Dear Scott: My daughter is 13 years old and wants to color her hair. She says that all of her friends are having theirs done and she feels like hers is ugly. I think she is too young to start coloring her hair. Her dad is about to have a fit, but he gives her anything she wants anyway. Is she too young to have this kind of stuff done yet?
Answer: Any type of on-scalp bleaching product or high-lift formulations would not be recommended. Thirteen years old is too young for the scalp to become irritated constantly. These type of products can cause a burning effect to the scalp that will eventually cause the destruction of the root of the hair at any age. Hair loss is possible over a period of time and it will not grow back.
At 13 years old, children become teenagers. Most girls will want to start experimenting with their appearance at that time. It’s a good thing I don’t have a daughter or I would want her to stay 12 forever. But kids eventually grow up. It is important to let them express themselves with their appearance or it can turn into a battle they will remember for the rest of their lives. Once you decide as parents what to do, here are some safe options for hair color fun.
Foil up-lights: This one will take an appointment at the salon. There is nothing like some one-on-one beauty time to strengthen the mother-daughter relationship. Lighten, brighten, caramelize, strawberry-lights or accent color pieces are a fun way to introduce color. The product is safely tucked away inside the foil to protect the scalp from exposure to chemicals. Sections of color are easily located for easy cover-ups when the need for change is frequent.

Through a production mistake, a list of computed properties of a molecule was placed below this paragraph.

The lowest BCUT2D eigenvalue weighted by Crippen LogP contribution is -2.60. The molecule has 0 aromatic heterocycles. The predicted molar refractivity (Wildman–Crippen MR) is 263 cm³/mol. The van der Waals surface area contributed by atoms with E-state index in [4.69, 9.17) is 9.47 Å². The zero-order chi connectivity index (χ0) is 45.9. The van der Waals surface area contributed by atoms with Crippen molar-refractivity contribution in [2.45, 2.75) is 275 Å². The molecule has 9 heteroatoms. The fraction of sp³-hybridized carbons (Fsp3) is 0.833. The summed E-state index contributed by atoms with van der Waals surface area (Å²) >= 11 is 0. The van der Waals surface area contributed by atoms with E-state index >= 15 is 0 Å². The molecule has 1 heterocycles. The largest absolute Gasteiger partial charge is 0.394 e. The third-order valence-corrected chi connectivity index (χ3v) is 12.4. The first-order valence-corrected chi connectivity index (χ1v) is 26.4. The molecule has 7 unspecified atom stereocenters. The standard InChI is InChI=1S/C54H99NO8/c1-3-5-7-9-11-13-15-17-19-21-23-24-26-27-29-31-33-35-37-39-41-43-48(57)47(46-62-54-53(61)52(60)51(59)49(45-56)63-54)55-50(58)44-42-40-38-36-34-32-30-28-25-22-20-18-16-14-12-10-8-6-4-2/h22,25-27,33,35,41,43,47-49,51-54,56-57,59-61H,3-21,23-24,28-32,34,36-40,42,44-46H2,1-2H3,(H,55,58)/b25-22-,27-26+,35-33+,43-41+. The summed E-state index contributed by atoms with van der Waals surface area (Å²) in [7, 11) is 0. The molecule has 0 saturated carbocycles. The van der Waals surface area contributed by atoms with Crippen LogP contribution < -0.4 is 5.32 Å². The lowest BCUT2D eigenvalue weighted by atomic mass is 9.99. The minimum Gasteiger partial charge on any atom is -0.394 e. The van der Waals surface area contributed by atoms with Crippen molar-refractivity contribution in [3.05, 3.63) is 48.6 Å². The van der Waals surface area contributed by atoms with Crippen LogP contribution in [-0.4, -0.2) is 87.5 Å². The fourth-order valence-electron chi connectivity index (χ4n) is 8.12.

Extensions: Adding pieces of color is a snap. Buy the hair already colored and clip it in. Also works for a highlighting effect without the commitment.
Chalk: Do-it-yourself fun for kids of any age using soft pastels to add chunks of bright color without commitment. Great for sleepover games. Available at art supply stores, Senellier brand pastels get the best reviews. Put something down on the floor to keep things tidy. Wet the hair, twist it as you chalk it up. Try using two colors on one strand of hair to give it a tie-dyed effect. Don’t wet the hair for blondes or it will stain it.
Glaze: No peroxide or ammonia makes it safe. Non-permanent glaze will last from 6 to 12 shampoos. Glazing adds just a hint of color. Purple, blue, and bright reds are the favorites.
Brightener: A great way to lighten hair just a little. Seek a professional colorist for optimum results and touch-ups. Modify over-the-counter box color by adding one once of shampoo and one once of conditioner to the mix. This will buffer the product to make it safer for younger kids. Wet the hair and shampoo it in. Leave on for five minutes, rinse, wash and condition. Test for allergic reactions by doing the “patch test” suggested on the package before applying any product to the skin.
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